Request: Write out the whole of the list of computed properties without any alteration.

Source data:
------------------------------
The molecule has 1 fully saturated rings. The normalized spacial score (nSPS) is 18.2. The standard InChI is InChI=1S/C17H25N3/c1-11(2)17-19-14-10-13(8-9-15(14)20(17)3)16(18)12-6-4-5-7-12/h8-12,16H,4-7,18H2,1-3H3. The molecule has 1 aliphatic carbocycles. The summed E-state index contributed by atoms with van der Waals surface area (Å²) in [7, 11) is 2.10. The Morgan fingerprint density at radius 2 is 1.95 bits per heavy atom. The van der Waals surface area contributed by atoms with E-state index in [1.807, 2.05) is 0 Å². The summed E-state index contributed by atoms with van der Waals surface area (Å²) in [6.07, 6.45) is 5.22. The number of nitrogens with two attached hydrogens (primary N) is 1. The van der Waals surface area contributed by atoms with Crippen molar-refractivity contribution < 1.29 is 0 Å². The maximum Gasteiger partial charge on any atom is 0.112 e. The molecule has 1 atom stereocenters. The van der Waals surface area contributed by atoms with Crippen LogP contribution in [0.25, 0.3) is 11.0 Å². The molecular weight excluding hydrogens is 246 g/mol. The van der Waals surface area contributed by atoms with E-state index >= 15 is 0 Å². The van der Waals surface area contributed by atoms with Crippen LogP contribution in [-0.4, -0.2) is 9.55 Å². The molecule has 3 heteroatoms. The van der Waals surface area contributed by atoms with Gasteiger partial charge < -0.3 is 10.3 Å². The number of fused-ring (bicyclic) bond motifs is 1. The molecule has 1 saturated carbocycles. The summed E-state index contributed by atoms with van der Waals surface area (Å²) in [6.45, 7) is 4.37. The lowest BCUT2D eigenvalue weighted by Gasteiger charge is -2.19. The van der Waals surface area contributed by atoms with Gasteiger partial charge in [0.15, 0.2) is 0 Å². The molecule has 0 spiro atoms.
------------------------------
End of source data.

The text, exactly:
The molecule has 1 fully saturated rings. The normalized spacial score (nSPS) is 18.2. The standard InChI is InChI=1S/C17H25N3/c1-11(2)17-19-14-10-13(8-9-15(14)20(17)3)16(18)12-6-4-5-7-12/h8-12,16H,4-7,18H2,1-3H3. The molecule has 1 aliphatic carbocycles. The summed E-state index contributed by atoms with van der Waals surface area (Å²) in [7, 11) is 2.10. The Morgan fingerprint density at radius 2 is 1.95 bits per heavy atom. The van der Waals surface area contributed by atoms with E-state index in [1.807, 2.05) is 0 Å². The summed E-state index contributed by atoms with van der Waals surface area (Å²) in [6.07, 6.45) is 5.22. The number of nitrogens with two attached hydrogens (primary N) is 1. The van der Waals surface area contributed by atoms with Crippen molar-refractivity contribution < 1.29 is 0 Å². The maximum Gasteiger partial charge on any atom is 0.112 e. The molecule has 1 atom stereocenters. The van der Waals surface area contributed by atoms with Crippen LogP contribution in [0.25, 0.3) is 11.0 Å². The molecular weight excluding hydrogens is 246 g/mol. The van der Waals surface area contributed by atoms with E-state index >= 15 is 0 Å². The van der Waals surface area contributed by atoms with Crippen LogP contribution in [-0.4, -0.2) is 9.55 Å². The molecule has 3 heteroatoms. The van der Waals surface area contributed by atoms with Gasteiger partial charge < -0.3 is 10.3 Å². The number of fused-ring (bicyclic) bond motifs is 1. The molecule has 1 saturated carbocycles. The summed E-state index contributed by atoms with van der Waals surface area (Å²) in [6.45, 7) is 4.37. The lowest BCUT2D eigenvalue weighted by Gasteiger charge is -2.19. The van der Waals surface area contributed by atoms with Gasteiger partial charge in [0.15, 0.2) is 0 Å². The molecule has 0 spiro atoms.